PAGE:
The blog has taken a back seat of late; we moved, we have no internets, we are tired, we have no time at work. But the whole chaotic jumble is beginning to sort itself out, witness the loaves:

Three sourdough loaves, cut open, to show improvement after successive bakes

I cannot actually remember when I first started to bake sourdough bread. I know that it was a long time ago. The Independent newspaper published a recipe which it then had to retract and correct. I took the correction as forgiveness for my lazy ways -- I had meant to try the original version -- and permission to just do it. I know it was before 1999, which is as far back as the Independent online seems to go. And I’ve been baking it, on and off, ever since.

We've been through it, my sourdough and me. I brought it to Italy, where it learned to cope with hard water and soft flour. I put it through the mortification of no-knead bread. I ignored it, breathed new life into it, had flings with other recipes and the pleasures of finding fresh yeast in every little supermarket. But I always come back.

This time was no different. When the move was mostly over, the new oven installed and inspected, the kitchen worktop erected, I sought out the little plastic tub that had lain, guiltily uncared-for, in the back reaches of the fridge. I popped the lid and nearly fainted. Man but the bitch reeked. Almost enough to make me retch. That was one powerfully evil aroma. A less experienced, less dedicated, less committed, less biologically savvy individual would have thrown it away and asked her friend for a fresh starter.1 I held my nose, scraped off and flushed the dark brown goop that had puddled on the top of my beloved and set to.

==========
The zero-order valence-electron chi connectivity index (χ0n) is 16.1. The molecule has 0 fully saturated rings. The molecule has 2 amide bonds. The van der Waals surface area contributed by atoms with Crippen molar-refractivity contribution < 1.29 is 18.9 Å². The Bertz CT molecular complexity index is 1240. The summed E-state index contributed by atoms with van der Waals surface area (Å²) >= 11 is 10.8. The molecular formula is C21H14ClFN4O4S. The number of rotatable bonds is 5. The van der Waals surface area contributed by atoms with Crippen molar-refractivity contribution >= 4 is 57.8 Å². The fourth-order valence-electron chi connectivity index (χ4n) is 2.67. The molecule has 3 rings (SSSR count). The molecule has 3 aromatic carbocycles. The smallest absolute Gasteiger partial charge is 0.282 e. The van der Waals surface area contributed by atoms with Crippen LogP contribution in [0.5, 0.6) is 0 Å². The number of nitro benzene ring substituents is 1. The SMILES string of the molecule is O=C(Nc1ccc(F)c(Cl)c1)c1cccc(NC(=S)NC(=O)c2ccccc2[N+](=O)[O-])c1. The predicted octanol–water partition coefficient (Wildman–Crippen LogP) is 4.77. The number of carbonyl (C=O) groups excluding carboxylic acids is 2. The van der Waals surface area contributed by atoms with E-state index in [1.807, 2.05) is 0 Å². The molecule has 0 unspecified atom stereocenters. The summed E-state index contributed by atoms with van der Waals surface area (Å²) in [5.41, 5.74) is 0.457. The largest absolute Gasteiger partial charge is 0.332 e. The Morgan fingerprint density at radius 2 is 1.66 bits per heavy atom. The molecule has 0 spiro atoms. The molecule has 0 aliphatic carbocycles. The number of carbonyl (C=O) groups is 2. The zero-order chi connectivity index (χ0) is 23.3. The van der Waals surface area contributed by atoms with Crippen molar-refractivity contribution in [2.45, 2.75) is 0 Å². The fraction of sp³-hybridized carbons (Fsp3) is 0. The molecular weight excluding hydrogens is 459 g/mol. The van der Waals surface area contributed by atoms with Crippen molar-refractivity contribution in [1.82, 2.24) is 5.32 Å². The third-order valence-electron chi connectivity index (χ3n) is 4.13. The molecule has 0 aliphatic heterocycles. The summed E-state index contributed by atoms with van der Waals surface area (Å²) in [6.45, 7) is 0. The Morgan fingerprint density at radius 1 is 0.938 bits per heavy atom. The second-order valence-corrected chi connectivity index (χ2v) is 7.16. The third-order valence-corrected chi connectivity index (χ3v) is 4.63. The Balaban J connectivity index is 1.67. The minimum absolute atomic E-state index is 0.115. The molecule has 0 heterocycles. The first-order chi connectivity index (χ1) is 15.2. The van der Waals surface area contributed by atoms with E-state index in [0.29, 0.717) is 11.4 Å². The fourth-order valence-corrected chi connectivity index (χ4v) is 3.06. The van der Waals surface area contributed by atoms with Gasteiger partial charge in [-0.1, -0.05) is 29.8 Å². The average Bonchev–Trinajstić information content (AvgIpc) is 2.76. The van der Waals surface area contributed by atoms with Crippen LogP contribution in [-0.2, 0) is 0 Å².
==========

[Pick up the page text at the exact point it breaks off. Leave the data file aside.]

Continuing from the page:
The result was the loaf on the left. All but unacceptable, and inedible to anyone not fully committed. Three days later the mother still smelled pretty bad, but already the good germs were getting the upper hand. The result you see in the middle. Much lighter, but still heavy. And then, a week after that, the loaf on the right. Almost perfect. Devoured far too much of it last night with some fine minestrone. And again at lunch today.

All this matters for two reasons. First, for me, a home is nothing without home-baked bread. There’s no fancy accounting for it, no justifications, nothing. It just happens to be so. I now have a home again and I bake bread in it. Secondly, the whole business of sourdough is a lesson in life. The way the flour ecosystem adapts to the prevailing conditions, changing its composition and the outputs of the system as a whole, fascinates me. I’d like to really study it, and the influence of temperature, humidity, flour and all that. There’s not a lot of point, of course, because it has mostly been done and I could just read it up. I’ve also discovered, these past three loaves, that the working of dough is as important to me as the eating of the resulting loaf. I’ll go back to no-knead some time soon, but it will never really be my staple loaf.

2021-09-08: It’s funny, looking back on this and many other posts, how my baking has grown. These days, I certainly wouldn’t bake three loaves just to get the starter going again. I would just do three quick feeds in succession. I’m not nearly as keen on kneading either.

  1. If you're reading this, you know who you are, and yes, you can have another starter. 

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